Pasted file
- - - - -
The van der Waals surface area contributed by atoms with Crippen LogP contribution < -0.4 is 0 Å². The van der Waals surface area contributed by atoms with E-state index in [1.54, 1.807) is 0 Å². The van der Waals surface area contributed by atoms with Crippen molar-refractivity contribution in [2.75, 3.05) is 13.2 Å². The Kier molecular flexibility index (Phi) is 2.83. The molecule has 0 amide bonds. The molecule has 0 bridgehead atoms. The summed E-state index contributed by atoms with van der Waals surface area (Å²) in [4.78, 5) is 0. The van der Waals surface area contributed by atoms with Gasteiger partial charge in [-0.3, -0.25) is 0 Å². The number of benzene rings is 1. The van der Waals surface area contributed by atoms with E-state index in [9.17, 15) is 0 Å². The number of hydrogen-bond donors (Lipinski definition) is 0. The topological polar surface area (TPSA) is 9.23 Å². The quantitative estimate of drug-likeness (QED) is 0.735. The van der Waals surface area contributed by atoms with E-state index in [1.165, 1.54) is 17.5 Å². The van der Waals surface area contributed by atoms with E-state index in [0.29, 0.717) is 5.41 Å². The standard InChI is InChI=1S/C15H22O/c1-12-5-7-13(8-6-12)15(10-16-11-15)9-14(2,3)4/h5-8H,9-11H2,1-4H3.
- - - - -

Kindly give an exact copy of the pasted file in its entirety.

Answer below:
The van der Waals surface area contributed by atoms with Crippen LogP contribution < -0.4 is 0 Å². The van der Waals surface area contributed by atoms with E-state index in [1.54, 1.807) is 0 Å². The van der Waals surface area contributed by atoms with Crippen molar-refractivity contribution in [2.75, 3.05) is 13.2 Å². The Kier molecular flexibility index (Phi) is 2.83. The molecule has 0 amide bonds. The molecule has 0 bridgehead atoms. The summed E-state index contributed by atoms with van der Waals surface area (Å²) in [4.78, 5) is 0. The van der Waals surface area contributed by atoms with Gasteiger partial charge in [-0.3, -0.25) is 0 Å². The number of benzene rings is 1. The van der Waals surface area contributed by atoms with E-state index in [9.17, 15) is 0 Å². The number of hydrogen-bond donors (Lipinski definition) is 0. The topological polar surface area (TPSA) is 9.23 Å². The quantitative estimate of drug-likeness (QED) is 0.735. The van der Waals surface area contributed by atoms with E-state index in [1.165, 1.54) is 17.5 Å². The van der Waals surface area contributed by atoms with E-state index in [0.29, 0.717) is 5.41 Å². The standard InChI is InChI=1S/C15H22O/c1-12-5-7-13(8-6-12)15(10-16-11-15)9-14(2,3)4/h5-8H,9-11H2,1-4H3.